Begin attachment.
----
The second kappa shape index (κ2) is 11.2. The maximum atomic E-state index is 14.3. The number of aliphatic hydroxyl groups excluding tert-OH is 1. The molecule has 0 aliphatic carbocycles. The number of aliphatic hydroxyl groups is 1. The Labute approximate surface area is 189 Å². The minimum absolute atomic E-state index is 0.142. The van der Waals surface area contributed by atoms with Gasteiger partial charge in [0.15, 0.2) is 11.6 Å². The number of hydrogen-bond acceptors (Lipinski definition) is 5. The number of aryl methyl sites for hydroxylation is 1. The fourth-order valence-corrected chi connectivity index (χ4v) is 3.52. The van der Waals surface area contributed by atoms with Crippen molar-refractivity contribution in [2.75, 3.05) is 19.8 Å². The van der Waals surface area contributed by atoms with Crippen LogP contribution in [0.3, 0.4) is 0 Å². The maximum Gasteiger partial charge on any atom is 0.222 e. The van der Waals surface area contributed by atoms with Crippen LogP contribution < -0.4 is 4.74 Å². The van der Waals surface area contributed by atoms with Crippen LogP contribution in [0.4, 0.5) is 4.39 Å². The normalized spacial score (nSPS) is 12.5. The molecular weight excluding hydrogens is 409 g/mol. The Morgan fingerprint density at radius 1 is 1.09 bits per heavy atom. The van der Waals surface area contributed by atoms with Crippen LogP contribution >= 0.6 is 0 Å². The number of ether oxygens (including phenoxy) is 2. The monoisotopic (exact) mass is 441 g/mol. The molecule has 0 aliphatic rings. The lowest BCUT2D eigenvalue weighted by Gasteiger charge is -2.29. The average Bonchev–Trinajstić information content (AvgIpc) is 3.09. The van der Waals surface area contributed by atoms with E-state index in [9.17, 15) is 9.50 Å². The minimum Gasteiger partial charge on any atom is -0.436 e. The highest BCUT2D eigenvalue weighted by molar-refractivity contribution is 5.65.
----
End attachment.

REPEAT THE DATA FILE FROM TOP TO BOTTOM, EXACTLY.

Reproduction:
The second kappa shape index (κ2) is 11.2. The maximum atomic E-state index is 14.3. The number of aliphatic hydroxyl groups excluding tert-OH is 1. The molecule has 0 aliphatic carbocycles. The number of aliphatic hydroxyl groups is 1. The Labute approximate surface area is 189 Å². The minimum absolute atomic E-state index is 0.142. The van der Waals surface area contributed by atoms with Gasteiger partial charge in [0.15, 0.2) is 11.6 Å². The number of hydrogen-bond acceptors (Lipinski definition) is 5. The number of aryl methyl sites for hydroxylation is 1. The fourth-order valence-corrected chi connectivity index (χ4v) is 3.52. The van der Waals surface area contributed by atoms with Crippen molar-refractivity contribution in [2.75, 3.05) is 19.8 Å². The van der Waals surface area contributed by atoms with Crippen LogP contribution in [0.3, 0.4) is 0 Å². The maximum Gasteiger partial charge on any atom is 0.222 e. The van der Waals surface area contributed by atoms with Crippen LogP contribution < -0.4 is 4.74 Å². The van der Waals surface area contributed by atoms with Crippen LogP contribution in [0.4, 0.5) is 4.39 Å². The normalized spacial score (nSPS) is 12.5. The molecular weight excluding hydrogens is 409 g/mol. The Morgan fingerprint density at radius 1 is 1.09 bits per heavy atom. The van der Waals surface area contributed by atoms with Crippen LogP contribution >= 0.6 is 0 Å². The number of ether oxygens (including phenoxy) is 2. The monoisotopic (exact) mass is 441 g/mol. The molecule has 0 aliphatic rings. The lowest BCUT2D eigenvalue weighted by Gasteiger charge is -2.29. The average Bonchev–Trinajstić information content (AvgIpc) is 3.09. The van der Waals surface area contributed by atoms with E-state index in [9.17, 15) is 9.50 Å². The minimum Gasteiger partial charge on any atom is -0.436 e. The highest BCUT2D eigenvalue weighted by molar-refractivity contribution is 5.65.